Kudos to Calgary and Banff councils for standing up to people like the opinion writer of the Western Wheel’s last edition who said mask rules would open the door to a Kafkaesque nightmare from which we’d never return.
I’m here to advocate for a less hyperbolic version of the future: With the recent upswing in COVID-19 cases, a mask bylaw would simply introduce a temporary safety measure to help protect people and our economy from another wave of a very serious disease. Humans have survived pandemics before, but not by ignoring them. Nor did we continue to live in fear or lockdown forever thereafter. Used properly and alongside other precautions, masks are an easy, inexpensive and effective tool with zero downside. There’s one catch, though: They only really work if nearly everyone uses them which, as a town, we’ve proven we won’t—voluntarily.
This is thanks in part to cognitive bias. There are those of us—good people—who think they know better than modern medicine, despite it having greatly extended our lifespan. But like everyone else, these self-proclaimed experts can’t tell if they’re asymptomatic and contagious. Neither can people who equate masks with weakness or find it too annoying to cover their gorgeous lower faces. This “personal choice” to not wear a mask can suddenly have very public consequences.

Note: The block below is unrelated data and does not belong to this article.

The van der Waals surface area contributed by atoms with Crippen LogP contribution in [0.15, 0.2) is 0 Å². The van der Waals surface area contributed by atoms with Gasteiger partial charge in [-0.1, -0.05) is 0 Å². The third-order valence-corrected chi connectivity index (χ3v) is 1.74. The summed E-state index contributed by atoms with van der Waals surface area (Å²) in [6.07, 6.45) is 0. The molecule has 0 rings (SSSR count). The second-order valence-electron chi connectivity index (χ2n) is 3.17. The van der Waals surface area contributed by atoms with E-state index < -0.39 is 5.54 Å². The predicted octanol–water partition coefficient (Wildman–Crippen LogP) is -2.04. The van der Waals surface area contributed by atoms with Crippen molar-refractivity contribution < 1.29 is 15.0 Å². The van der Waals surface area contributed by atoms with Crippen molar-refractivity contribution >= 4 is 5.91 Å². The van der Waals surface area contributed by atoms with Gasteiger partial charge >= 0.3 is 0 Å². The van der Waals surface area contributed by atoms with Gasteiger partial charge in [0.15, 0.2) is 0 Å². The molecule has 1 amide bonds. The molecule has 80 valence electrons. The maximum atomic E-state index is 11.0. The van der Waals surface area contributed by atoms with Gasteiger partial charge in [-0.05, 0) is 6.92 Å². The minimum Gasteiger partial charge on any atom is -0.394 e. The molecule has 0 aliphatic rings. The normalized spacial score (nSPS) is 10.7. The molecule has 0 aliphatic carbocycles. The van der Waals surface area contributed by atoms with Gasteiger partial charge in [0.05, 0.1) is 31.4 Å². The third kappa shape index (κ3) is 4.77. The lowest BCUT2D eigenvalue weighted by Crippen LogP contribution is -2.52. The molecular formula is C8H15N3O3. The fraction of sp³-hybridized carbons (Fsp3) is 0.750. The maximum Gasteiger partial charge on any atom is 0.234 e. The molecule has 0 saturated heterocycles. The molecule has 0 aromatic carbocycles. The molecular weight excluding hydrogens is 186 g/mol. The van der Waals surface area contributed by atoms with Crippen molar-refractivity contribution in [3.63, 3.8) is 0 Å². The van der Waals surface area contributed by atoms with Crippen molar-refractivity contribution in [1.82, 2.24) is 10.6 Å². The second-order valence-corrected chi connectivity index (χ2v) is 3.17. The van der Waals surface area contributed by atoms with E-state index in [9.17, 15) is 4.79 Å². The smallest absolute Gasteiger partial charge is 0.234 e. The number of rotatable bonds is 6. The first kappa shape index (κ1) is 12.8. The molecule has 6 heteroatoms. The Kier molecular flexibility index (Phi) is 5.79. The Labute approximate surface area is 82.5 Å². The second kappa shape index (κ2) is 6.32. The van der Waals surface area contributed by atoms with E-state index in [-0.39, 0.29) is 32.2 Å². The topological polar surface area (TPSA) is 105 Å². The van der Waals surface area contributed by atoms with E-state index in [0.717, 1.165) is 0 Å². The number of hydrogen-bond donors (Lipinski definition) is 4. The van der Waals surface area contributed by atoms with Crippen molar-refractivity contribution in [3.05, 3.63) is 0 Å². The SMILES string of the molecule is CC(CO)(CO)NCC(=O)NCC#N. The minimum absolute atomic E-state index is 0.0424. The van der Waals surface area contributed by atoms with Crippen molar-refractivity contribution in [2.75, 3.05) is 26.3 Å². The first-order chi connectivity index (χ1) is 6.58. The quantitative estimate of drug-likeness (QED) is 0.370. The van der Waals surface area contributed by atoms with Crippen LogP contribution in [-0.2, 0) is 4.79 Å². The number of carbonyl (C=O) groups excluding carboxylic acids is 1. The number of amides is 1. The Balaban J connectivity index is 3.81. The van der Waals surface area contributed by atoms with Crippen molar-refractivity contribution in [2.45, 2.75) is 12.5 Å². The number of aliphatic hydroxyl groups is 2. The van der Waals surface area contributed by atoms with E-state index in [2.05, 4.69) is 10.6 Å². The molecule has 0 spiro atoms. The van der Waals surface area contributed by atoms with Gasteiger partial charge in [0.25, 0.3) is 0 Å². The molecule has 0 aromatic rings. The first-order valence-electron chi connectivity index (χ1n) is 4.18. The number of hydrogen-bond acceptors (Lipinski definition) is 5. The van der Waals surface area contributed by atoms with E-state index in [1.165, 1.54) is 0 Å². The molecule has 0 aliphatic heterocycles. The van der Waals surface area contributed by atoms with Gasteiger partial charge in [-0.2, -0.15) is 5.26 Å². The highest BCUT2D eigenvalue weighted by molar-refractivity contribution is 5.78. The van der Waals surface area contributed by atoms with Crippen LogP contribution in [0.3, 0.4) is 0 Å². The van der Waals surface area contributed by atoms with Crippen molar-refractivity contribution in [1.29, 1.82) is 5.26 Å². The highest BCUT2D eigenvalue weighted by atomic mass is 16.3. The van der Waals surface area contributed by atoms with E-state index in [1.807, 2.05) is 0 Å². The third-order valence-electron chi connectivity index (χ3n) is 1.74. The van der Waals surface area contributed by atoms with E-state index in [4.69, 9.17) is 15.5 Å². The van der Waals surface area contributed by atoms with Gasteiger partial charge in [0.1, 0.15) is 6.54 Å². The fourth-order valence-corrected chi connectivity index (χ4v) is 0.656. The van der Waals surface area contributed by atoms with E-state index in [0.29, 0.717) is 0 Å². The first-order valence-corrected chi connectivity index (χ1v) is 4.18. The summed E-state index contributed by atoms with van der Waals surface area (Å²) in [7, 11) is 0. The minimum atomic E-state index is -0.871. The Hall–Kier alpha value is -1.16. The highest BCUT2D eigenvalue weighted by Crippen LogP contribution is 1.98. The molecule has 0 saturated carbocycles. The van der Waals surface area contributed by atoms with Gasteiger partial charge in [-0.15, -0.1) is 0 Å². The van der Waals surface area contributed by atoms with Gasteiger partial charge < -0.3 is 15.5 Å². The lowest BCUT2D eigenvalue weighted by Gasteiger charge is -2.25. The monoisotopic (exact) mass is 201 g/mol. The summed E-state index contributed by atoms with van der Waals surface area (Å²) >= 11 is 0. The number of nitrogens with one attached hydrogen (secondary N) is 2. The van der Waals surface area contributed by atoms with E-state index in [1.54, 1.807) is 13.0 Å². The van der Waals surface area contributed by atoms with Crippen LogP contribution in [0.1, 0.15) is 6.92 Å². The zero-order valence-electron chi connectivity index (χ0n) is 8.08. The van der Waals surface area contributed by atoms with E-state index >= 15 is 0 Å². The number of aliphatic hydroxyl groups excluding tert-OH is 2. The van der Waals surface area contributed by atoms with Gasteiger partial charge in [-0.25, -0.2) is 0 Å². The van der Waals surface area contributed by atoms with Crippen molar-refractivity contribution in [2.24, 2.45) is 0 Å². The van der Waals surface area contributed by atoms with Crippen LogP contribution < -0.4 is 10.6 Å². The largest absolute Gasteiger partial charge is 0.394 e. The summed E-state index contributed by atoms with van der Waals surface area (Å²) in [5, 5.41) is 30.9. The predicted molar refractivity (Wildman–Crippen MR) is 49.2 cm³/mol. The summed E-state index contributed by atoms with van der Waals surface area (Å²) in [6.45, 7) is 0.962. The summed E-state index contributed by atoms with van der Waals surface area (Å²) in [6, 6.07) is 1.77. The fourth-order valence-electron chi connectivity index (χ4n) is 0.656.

Here’s the rub: Even if I personally disagreed with masks, if I trusted less-mainstream sources that say masks are useless, and if I ignored data from countries showing widespread mask use works, I would still wear one. Why? Because I’m not proud or dumb enough to think I know everything. Most of all, if it turned out those pesky pro-maskers and studies were right, then I’d have done my part to potentially save lives while sacrificing extremely little. Let’s play it safe by ensuring masks are used in indoor public places whenever reasonable, with exemptions for children, people with health issues, for people dining and working out. And let’s not become a shopping destination for Calgarians who either don’t believe COVID-19 is real or will drive 20-plus kilometres to avoid protecting others.
Premier Jason Kenney doesn’t want to mandate masks because he’s scared of the potential backlash and it seems Okotoks council might be too. Don’t be scared, Okotoks, or too proud; be safe. And even if masks don’t make a humungous difference—which they have in Taiwan, Hong Kong and Vietnam—there is no downside. You just wore a mask for a while.